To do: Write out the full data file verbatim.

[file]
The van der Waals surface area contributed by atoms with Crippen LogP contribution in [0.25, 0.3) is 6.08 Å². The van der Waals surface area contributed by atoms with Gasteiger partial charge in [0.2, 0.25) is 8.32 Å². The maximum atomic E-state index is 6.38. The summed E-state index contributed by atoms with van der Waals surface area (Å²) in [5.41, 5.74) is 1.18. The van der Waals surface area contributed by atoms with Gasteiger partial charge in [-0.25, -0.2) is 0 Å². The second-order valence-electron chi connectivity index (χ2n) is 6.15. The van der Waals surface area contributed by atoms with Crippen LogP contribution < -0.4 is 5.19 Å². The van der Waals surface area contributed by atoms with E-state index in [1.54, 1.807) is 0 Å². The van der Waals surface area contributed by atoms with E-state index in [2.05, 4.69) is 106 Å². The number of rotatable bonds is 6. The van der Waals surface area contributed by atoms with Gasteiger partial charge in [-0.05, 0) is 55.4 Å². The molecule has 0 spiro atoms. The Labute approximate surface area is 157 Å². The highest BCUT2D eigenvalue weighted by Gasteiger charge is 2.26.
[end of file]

The van der Waals surface area contributed by atoms with Crippen LogP contribution in [0.25, 0.3) is 6.08 Å². The van der Waals surface area contributed by atoms with Gasteiger partial charge in [0.2, 0.25) is 8.32 Å². The maximum atomic E-state index is 6.38. The summed E-state index contributed by atoms with van der Waals surface area (Å²) in [5.41, 5.74) is 1.18. The van der Waals surface area contributed by atoms with Gasteiger partial charge in [-0.25, -0.2) is 0 Å². The second-order valence-electron chi connectivity index (χ2n) is 6.15. The van der Waals surface area contributed by atoms with Crippen LogP contribution < -0.4 is 5.19 Å². The van der Waals surface area contributed by atoms with E-state index in [1.54, 1.807) is 0 Å². The van der Waals surface area contributed by atoms with E-state index in [2.05, 4.69) is 106 Å². The number of rotatable bonds is 6. The van der Waals surface area contributed by atoms with Gasteiger partial charge in [-0.05, 0) is 55.4 Å². The molecule has 0 spiro atoms. The Labute approximate surface area is 157 Å². The highest BCUT2D eigenvalue weighted by Gasteiger charge is 2.26.